Welcome to The Bullpen, a weekly collection of Rangers thoughts from Greg Tepper. Let him know what you think on Twitter, and please be gentle.
It’s the May 3rd, 2017 edition of The Bullpen, the reason a Houston-based writer thinks that Rougned Odor “looks like ISIS.”
Cole Hamels’ late scratch on Tuesday due to tightness in his oblique is obviously troubling on its face. Any time your best pitcher isn’t able to go, that’s a big problem, why am I explaining this to you, you are smart, this is clear.
What’s even more troubling is how rarely Hamels is injured, which could have some truly long-lasting and harrowing repercussions.
Since breaking into the league in 2006 with the Phillies, Hamels has been one of the most durable pitchers in baseball — his 2,247 innings are the fourth-most in baseball in that span, behind only Felix Hernandez, Justin Verlander and former Ranger James Shields.
You think of CC Sabathia as reliable, right? Hamels has made 13 more starts than him since 2006.
Jon Lester takes the ball every fifth day, right? Hamels has faced 763 more batters than him since 2006.
Put another way: Hamels is almost never hurt, which is what makes this a particularly niggling development. For all the things that Hamels has accomplished in his career, battling through injuries isn’t one of them.
Now, this could be a case of a little stiffness, nothing to worry about. By the time you’re reading this, everything could be hunky-dory.
But if it’s not, it could be an even bigger concern than it appears. [Editor's note: Nothing is hunky-dory and Cole Hamels will miss the next eight weeks.]
22.9%— The percentage of the Rangers’ plate appearances that end in a strikeout. I know it seems like it’s the highest in baseball history, but believe it or not, it’s 7th in baseball and not even the highest in the AL West (Oakland is sitting at 24.4%).
31.6% — The percentage of pitches out of the strike zone that Texas is swinging at, the fourth-highest in baseball. Want to know why it seems like the Rangers are striking out a ton? There’s your answer.
10,159 — The total runs the Rangers have scored at Globe Life Park in Arlington since it was opened in 1994, which comes out to about 5.4 runs per game.
Forgotten Ranger of the Week
Hey! Remember Jason Jones? The Rangers took the outfielder in the 13th round of the 1999 draft out of Kennesaw State, and he worked his way slowly through the minor leagues. He got called up in the dreadful 2003 season and made his Major League debut on July 23, going 1-for-3 and getting his first career hit with a line drive single to center off Scot Shields.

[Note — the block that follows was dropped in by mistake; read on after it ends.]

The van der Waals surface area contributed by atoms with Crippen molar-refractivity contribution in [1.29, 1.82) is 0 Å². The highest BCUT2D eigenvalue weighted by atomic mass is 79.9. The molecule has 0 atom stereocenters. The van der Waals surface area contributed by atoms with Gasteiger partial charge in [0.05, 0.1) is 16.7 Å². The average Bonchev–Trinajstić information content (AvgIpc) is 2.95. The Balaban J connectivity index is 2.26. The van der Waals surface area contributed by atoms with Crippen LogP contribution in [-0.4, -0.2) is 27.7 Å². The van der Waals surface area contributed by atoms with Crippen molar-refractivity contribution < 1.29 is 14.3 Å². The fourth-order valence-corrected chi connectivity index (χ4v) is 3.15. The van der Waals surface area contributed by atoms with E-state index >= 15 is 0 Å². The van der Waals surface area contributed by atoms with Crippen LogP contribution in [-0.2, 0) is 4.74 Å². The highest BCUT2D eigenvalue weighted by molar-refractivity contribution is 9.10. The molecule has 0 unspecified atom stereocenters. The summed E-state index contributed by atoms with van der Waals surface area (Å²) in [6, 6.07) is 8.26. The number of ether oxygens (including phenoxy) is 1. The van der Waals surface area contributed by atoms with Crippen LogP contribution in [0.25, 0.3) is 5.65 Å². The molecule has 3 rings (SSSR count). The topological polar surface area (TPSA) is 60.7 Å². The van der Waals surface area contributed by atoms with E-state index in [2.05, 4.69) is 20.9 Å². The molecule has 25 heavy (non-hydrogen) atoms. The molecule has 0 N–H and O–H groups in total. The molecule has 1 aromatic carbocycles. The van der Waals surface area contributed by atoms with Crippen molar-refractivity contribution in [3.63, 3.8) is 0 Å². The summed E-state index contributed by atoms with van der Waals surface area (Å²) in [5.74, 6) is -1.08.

He would appear in 39 more games that season and notch 22 more hits. He never saw the Majors again, though he did get inducted in the Peach Belt Conference Hall of Fame. He now lives in Smyrna, Georgia.
Arbitrary Top 5
The Top 5 Texas Rangers pitchers in career starts of at least 6 innings, allowing one or fewer run, and getting no decision (basically: guys who pitched well enough to win and didn’t get diddly):
t-5: Kenny Rogers, Phil Ortega and Charlie Hough (7)
4: Derek Holland (8)
t-2: Colby Lewis (9)
t-2: Roger Pavlik (9)
1: Nolan Ryan (10)
Ballpark Food of the Week
Chicken-fried corn on the cob. Someone looked at a perfectly wholesome vegetable and said, “Yeah, let’s ruin it with fat.” You can find this proof that death is inevitable outside Section 41.
Former Ranger Watch
Corner infielder Brandon Snyder saw action in 40 games during the 2012 season, logging a more-than-respectable .755 OPS during his time with the club. His reward: a release in spring training. He was picked up by the Red Sox, where he played in 27 games with much less success (.572 OPS) and was released…only to be signed again by the Red Sox 17 days later.
He toiled in the minors, got released, signed with the Orioles, toiled in the minors, got released, then signed with the Braves where he finally reemerged, playing in 37 games for the woeful Atlantas. Then he was released, and signed with the Nationals.
You can currently see him plying his craft with the Triple-A Syracuse Chiefs, where he’s teammates with former Rangers Joey Butler, Neal Cotts and Joe Nathan, who is still in the league at the age of 138 years.
Unrelated YouTube Video of the Week
Here is the music video for Smashmouth’s “All Star”, except every lyric has been replaced with “somebody.”
Elvis Andrus Twitter Emoji Watch
Elvis Andrus loves emojis, so we’ll keep track of them by drawing a Tweet at random and counting the emojis.
Had a great time signing for the best fans in baseball 👍🏽😛✌🏼⚾️🙏🏾🙈 La pase muy bien hoy firmando… https://t.co/QY5GQ2wwHE— Elvis Andrus (@ElvisandrusSS1) January 28, 2017
Elvis has been very quite on Twitter lately, which is potentially a huge problem for this section of the column, so we dug back through the archives to find this Tweet from Rangers Fan Fest. It’s troubling that he referred to Rangers fans as “the best fans in baseball” because St. Louis is going to burn his house down, but in any case: Elvis Andrus used six emojis here: a thumbs up, a smiley face with the tongue sticking out, a peace sign, a baseball, praying hands, and a monkey covering its eyes.
Through four weeks, the Elvis Andrus Emoji Count is at 15, averaging 3.75 emojis per sampled Tweet.
Words of Wisdom from Jose Canseco
Every week, we’ll close out The Bullpen by taking time to enjoy the thoughts of former Ranger Jose Canseco, because we have so much he can teach us.
“I will try tickling my arm and looking at the ceiling I'll let you know if it works” — Jose Canseco, via Twitter
See you next week in The Bullpen!
Make sure to follow Greg on Twitter @Tepper. He's currently on hiatus but you know tweet absence makes the social heart grow fonder.